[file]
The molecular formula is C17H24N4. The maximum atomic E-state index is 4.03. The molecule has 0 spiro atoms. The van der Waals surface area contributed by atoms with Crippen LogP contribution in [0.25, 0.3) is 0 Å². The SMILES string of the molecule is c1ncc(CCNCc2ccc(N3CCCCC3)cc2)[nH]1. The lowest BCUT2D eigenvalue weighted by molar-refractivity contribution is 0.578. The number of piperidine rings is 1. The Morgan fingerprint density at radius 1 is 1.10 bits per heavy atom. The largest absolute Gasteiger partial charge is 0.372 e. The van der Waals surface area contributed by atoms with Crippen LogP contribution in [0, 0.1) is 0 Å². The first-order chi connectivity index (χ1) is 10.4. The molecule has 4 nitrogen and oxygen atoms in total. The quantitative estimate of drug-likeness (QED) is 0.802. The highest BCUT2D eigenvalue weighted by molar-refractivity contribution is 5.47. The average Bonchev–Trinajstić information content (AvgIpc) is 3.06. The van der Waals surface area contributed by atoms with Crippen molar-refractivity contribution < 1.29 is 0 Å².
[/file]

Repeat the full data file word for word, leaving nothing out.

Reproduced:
The molecular formula is C17H24N4. The maximum atomic E-state index is 4.03. The molecule has 0 spiro atoms. The van der Waals surface area contributed by atoms with Crippen LogP contribution in [0.25, 0.3) is 0 Å². The SMILES string of the molecule is c1ncc(CCNCc2ccc(N3CCCCC3)cc2)[nH]1. The lowest BCUT2D eigenvalue weighted by molar-refractivity contribution is 0.578. The number of piperidine rings is 1. The Morgan fingerprint density at radius 1 is 1.10 bits per heavy atom. The largest absolute Gasteiger partial charge is 0.372 e. The van der Waals surface area contributed by atoms with Crippen LogP contribution in [0, 0.1) is 0 Å². The first-order chi connectivity index (χ1) is 10.4. The molecule has 4 nitrogen and oxygen atoms in total. The quantitative estimate of drug-likeness (QED) is 0.802. The highest BCUT2D eigenvalue weighted by molar-refractivity contribution is 5.47. The average Bonchev–Trinajstić information content (AvgIpc) is 3.06. The van der Waals surface area contributed by atoms with Crippen molar-refractivity contribution < 1.29 is 0 Å².